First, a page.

Virus Curve in California ‘Bending,’ but State Likely Locked Down Until June

Semi trucks drive by a freeway sign along Interstate 5 that urges people to stay at home due to the Covid-19 outbreak on their way toward Los Angeles. (AP Photo/Mark J. Terrill)

SACRAMENTO, Calif. (CN) – California is at the center of a new wave of optimism regarding the novel coronavirus pandemic, as data coming out of the first state to issue a comprehensive stay-at-home order show a flattening curve in infections and hospitalizations. 

“There was a 2.1% increase in the number of ICU patients,” said Governor Gavin Newsom during his daily press briefing. “We’ll take it. It’s not the double-digit increase we saw a week or so ago.”

While new cases, new hospitalizations, new intensive care patients and new deaths all continue to rise in California, the rate of increase slow enough to demonstrate that the quick actions taken by San Francisco Bay Area public health officials and the state have made a material difference. 

“It reinforces the importance of maintaining physical distancing and the stay-at-home policies that have helped California bend the curve,” Newsom said. 

But the sliver of optimism comes with a dose of reality for California’s nearly 40 million residents who are trapped in their homes for the foreseeable future: It will likely be the beginning of June, not May, before there is even a chance of easing the restrictions. 

“As the curve comes down, it means the peak is pushed further out,” said Dr. Mark Ghaly, the secretary of California Health & Human Services. “We anticipate needing additional ventilators down the road into next month and into June.”

While wildly optimistic projections have called for a peak of infections in mid- to late-April, both Newsom and Ghaly threw cold water on that notion Tuesday. For California, it will likely be late-May before the surge recedes and numbers of new infections, hospitalizations and ICU patients begin to decrease.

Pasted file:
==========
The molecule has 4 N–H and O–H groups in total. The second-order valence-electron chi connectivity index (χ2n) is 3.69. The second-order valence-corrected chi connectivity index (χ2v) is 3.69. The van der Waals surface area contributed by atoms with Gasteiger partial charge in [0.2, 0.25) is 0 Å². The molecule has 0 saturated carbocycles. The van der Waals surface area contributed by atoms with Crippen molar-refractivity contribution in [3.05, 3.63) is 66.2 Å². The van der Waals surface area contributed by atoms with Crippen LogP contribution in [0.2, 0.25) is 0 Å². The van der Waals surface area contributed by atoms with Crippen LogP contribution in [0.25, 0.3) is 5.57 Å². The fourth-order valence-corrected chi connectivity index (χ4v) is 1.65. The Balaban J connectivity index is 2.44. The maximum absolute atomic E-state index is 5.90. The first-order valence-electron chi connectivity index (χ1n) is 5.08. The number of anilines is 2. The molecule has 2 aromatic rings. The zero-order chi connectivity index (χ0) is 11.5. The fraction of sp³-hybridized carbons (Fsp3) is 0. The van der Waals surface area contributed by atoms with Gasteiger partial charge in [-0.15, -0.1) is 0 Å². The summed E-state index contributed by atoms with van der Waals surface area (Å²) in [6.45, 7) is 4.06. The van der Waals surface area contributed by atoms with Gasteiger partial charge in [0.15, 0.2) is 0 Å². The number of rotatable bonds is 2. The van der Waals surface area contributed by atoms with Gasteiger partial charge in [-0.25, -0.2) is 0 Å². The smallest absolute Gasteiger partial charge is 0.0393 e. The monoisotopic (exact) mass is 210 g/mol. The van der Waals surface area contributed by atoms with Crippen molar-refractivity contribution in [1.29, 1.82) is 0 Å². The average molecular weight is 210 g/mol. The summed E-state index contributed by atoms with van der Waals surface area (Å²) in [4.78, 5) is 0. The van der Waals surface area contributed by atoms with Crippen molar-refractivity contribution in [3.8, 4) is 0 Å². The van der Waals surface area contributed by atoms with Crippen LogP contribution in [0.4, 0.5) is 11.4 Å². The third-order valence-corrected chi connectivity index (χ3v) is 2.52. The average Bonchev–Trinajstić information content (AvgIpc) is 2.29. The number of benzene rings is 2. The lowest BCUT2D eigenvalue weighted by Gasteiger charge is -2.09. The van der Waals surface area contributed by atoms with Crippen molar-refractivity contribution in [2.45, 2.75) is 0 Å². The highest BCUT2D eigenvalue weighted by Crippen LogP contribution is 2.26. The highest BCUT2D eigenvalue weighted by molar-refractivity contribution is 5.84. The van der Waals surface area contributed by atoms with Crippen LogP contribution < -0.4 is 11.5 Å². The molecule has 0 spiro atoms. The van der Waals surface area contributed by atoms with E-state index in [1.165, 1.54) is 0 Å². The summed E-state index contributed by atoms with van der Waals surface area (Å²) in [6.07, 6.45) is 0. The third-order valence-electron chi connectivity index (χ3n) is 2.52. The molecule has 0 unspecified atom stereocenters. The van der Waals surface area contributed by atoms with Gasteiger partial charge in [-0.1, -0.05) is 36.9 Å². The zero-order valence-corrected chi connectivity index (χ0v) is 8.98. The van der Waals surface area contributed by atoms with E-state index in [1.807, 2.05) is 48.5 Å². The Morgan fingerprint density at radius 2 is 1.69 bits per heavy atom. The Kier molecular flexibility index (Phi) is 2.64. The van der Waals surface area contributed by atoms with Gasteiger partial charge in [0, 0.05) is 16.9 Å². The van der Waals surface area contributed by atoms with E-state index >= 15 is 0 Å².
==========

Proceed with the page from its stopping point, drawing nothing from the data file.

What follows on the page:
“The curve is bending, but it’s also stretching,” Newsom said. 

Perhaps cognizant of the heavy lift he is asking of residents, the governor introduced California Surgeon General Nadine Burke Harris who talked about the need for residents to still get exercise, practice meditation and eat nutritiously during the days of at-home confinement. 

“Overactivity of the stress response can lead to a variety of symptoms,” Burke Harris said. 

These include lack of sleep, headaches, heart palpitations, irritability and even major problems like strokes. 

Officials are also increasingly concerned about increases in domestic violence calls as the confinement of spouses and families begins to take its toll. 

On Sunday, the United Nations called for urgent action on behalf of governments the world over to address the surge in domestic violence. 

“I urge all governments to put women’s safety first as they respond to the pandemic,” U.N. Secretary-General António Guterres wrote on Twitter.

Newsom also discussed confinement’s deleterious effects on children, who are unable to communicate the stress associated with being stuck at home amid a pensive environment of worry. 

“This stress translates very differently into our children,” he said. “They manifest stress very differently.”

For all the difficulties that lockdowns create on the home front, not to mention the staggering job losses afflicting the national and global economy, there is a picture of optimism emerging lately from places that only recently produced nothing but grim stories about the pandemic’s toll on human life. 

Italy, for instance, still the country with the highest total coronavirus-related deaths, reported a decline in new cases, hospitalizations, ICU patients and deaths Tuesday. The only relevant Covid-19 numbers that saw an increase was the number of infected people who have recovered.